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Sending out an SOS with the Stress Outsourced massage jacket

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July 30, 2010

Three pairs of massage motors are set up in zones which are linked to source signal locati...

Three pairs of massage motors are set up in zones which are linked to source signal location

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The phenomenon of social networking allows fragmented friends and families to keep in touch and empowers users to share their lives with the world. Four female students from MIT think that such a medium could also help to alleviate something else that many members of the global community share and suffer from – stress. The SOS: stress outsourced system consists of wearable units containing wireless signaling technology. Should a wearer feel the burden of stress, sending out an SOS to fellow users around the globe generates a haptic massage from the relief signals sent in response.

Peggy Chi, Keywon Chung, Xiao Xiao and Carnaven Chiu from MIT have created a system where wearers of special clothing receive a soothing massage upon receipt of crowdsourced responses from a network of global users. Each SOS unit would consist of three modules. One would be used to send out a signal to other users indicating that help is needed to find some stress relief. Another would receive requests for help and notify the wearer that a response is required. The last module would consist of the massage zones themselves.

The SOS process

The basic idea is that a stressed-out wearer sends out an anonymous SOS via the signaling module at the wrist. This cry for help is received by other SOS system users and they can choose to ignore or to help out by sending back a haptic response. After the second or so it will take each recipient on the network to respond, the clothing generates an accumulated therapeutic full back and shoulder massage for the originator of the plea.

According to the designers, the principle is based on an old Korean proverb which says: "if ten people give you a spoonful of rice, you will end up with a real meal." Similarly, the system proposes that every ten responses generates a massage stroke. Exactly where a stroke is delivered to a user depends on the global origin of the signaled response to the SOS. Signals identified as local result in a strong massage stroke aimed at the spinal massage modules. Signals from overseas are weaker and aimed at the outer modules.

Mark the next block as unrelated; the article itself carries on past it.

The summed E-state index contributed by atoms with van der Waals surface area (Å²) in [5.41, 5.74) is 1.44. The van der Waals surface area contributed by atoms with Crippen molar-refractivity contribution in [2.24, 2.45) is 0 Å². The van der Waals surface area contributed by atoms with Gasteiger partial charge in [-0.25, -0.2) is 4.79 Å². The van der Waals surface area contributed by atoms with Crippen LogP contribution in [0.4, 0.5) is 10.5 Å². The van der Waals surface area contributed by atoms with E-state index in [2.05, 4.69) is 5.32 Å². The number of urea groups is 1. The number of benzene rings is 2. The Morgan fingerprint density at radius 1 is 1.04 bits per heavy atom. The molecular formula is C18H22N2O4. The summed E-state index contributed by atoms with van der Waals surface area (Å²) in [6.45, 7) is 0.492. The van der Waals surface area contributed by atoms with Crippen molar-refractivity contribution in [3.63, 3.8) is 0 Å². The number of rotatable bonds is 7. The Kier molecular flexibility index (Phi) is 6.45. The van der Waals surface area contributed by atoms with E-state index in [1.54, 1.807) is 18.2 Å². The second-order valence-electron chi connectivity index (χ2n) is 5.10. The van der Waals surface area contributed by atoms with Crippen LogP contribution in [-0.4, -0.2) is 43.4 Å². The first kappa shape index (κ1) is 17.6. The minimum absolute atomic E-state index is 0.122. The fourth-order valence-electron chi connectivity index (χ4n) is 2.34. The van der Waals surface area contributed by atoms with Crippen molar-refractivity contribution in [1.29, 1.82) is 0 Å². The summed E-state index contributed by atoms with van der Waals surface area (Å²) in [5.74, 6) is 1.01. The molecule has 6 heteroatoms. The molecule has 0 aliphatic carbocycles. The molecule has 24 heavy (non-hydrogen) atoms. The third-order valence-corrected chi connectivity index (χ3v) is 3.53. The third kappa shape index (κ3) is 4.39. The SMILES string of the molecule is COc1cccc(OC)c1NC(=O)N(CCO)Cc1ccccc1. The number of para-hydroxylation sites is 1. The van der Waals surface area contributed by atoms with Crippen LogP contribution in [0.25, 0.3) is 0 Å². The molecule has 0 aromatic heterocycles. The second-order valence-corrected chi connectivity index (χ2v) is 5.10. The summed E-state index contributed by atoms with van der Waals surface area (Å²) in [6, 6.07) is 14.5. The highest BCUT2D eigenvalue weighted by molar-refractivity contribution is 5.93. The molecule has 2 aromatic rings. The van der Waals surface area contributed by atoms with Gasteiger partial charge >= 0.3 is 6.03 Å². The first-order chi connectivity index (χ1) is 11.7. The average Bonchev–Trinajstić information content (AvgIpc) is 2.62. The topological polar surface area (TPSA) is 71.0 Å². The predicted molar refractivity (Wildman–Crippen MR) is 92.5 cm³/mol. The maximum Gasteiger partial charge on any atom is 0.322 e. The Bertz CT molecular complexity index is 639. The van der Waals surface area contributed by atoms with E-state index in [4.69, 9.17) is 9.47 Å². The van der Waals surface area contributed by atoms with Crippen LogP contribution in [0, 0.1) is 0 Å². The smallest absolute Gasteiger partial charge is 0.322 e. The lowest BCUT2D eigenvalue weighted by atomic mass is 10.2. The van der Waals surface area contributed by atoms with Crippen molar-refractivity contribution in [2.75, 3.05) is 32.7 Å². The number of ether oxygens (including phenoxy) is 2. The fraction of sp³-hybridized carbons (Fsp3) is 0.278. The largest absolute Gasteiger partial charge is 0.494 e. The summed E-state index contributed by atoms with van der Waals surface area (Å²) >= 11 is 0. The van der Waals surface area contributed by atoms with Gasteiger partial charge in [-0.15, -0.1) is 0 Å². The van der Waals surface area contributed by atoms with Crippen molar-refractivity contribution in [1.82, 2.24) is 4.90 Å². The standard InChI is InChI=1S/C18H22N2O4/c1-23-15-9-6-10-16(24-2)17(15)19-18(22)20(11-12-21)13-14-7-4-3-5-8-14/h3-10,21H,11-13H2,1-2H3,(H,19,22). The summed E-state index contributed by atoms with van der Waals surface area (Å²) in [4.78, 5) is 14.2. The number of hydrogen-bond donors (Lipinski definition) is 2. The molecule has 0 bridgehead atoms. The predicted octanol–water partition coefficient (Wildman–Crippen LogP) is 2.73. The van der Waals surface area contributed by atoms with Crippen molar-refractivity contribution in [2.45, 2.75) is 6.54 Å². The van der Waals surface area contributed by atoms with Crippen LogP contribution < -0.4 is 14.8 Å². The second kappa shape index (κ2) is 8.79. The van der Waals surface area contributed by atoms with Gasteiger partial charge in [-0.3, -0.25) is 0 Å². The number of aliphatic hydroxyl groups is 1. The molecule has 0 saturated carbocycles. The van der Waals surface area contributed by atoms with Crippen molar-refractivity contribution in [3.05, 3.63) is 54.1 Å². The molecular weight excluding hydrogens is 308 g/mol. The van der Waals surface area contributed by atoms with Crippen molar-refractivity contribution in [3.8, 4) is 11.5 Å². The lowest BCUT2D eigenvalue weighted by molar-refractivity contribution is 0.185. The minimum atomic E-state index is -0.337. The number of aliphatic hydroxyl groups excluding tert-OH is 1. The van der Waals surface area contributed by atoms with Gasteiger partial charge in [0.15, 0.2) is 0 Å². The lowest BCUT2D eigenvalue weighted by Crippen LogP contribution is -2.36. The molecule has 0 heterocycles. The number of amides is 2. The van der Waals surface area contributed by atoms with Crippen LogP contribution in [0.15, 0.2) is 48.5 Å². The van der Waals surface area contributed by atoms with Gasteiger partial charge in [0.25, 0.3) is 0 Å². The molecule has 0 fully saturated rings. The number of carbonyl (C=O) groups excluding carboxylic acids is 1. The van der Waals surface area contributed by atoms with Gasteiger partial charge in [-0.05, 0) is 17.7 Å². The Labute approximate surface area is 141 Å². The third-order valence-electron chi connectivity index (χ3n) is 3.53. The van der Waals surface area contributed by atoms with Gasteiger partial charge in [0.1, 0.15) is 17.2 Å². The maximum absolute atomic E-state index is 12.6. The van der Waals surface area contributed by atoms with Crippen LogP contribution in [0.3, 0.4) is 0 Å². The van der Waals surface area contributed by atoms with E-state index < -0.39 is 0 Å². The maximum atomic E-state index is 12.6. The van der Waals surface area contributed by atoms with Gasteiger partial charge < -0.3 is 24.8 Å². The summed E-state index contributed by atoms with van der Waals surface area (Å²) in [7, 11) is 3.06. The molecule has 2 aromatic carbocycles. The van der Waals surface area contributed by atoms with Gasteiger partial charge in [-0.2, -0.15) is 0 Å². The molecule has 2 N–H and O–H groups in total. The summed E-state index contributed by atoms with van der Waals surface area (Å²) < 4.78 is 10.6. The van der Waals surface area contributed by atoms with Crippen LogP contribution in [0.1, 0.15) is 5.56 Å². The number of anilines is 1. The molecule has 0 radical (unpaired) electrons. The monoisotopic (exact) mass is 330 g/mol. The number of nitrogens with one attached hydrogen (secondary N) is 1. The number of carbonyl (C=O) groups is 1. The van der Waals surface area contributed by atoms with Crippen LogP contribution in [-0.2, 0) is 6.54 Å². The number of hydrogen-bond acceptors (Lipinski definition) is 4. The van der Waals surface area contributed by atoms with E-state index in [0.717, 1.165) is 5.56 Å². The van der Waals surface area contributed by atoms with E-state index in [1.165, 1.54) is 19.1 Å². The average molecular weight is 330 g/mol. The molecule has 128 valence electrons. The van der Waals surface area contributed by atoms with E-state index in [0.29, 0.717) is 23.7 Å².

So that users don't get overwhelmed by requests for help, the system would incorporate both a subtle signal notification mechanism and the ability to completely switch off. It is also proposed that some sort of web interface be created to cater for users who are unable to get to their hardware or for those who don't actually own any hardware but would still like to help reduce stress on the network.

The team has produced a working prototype, although it hasn't yet been connected to the in...

A prototype jacket has been created as a proof of concept using signaling and response modules in the wristbands and three sets of massage motors connected to a three switch system. The current example uses bulky motors and massage pads attached to the outside of the fabric but the designers have pointed out that the various modules used in any production system could take on a variety of forms.

They could also be incorporated into such things as watches or bracelets, a pillow or seat or region specific locations of the body, such as the lower or upper back. The prototype has not, as yet, been connected to the Internet either but is controlled by selectively activating and deactivating switches.

More information about the concept is available at the project website.

About the Author
Paul Ridden While Paul is loath to reveal his age, he will admit to cutting his IT teeth on a TRS-80 (although he won't say which version). An obsessive fascination with computer technology blossomed from hobby into career before the desire for sunnier climes saw him wave a fond farewell to his native Blighty in favor of Bordeaux, France. He's now a dedicated newshound pursuing the latest bleeding edge tech for Gizmag.   All articles by Paul Ridden
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1 Comment

wow gizmag, this is beyond stupid and pointless.

Jason McMillion
30th July, 2010 @ 03:36 pm PDT
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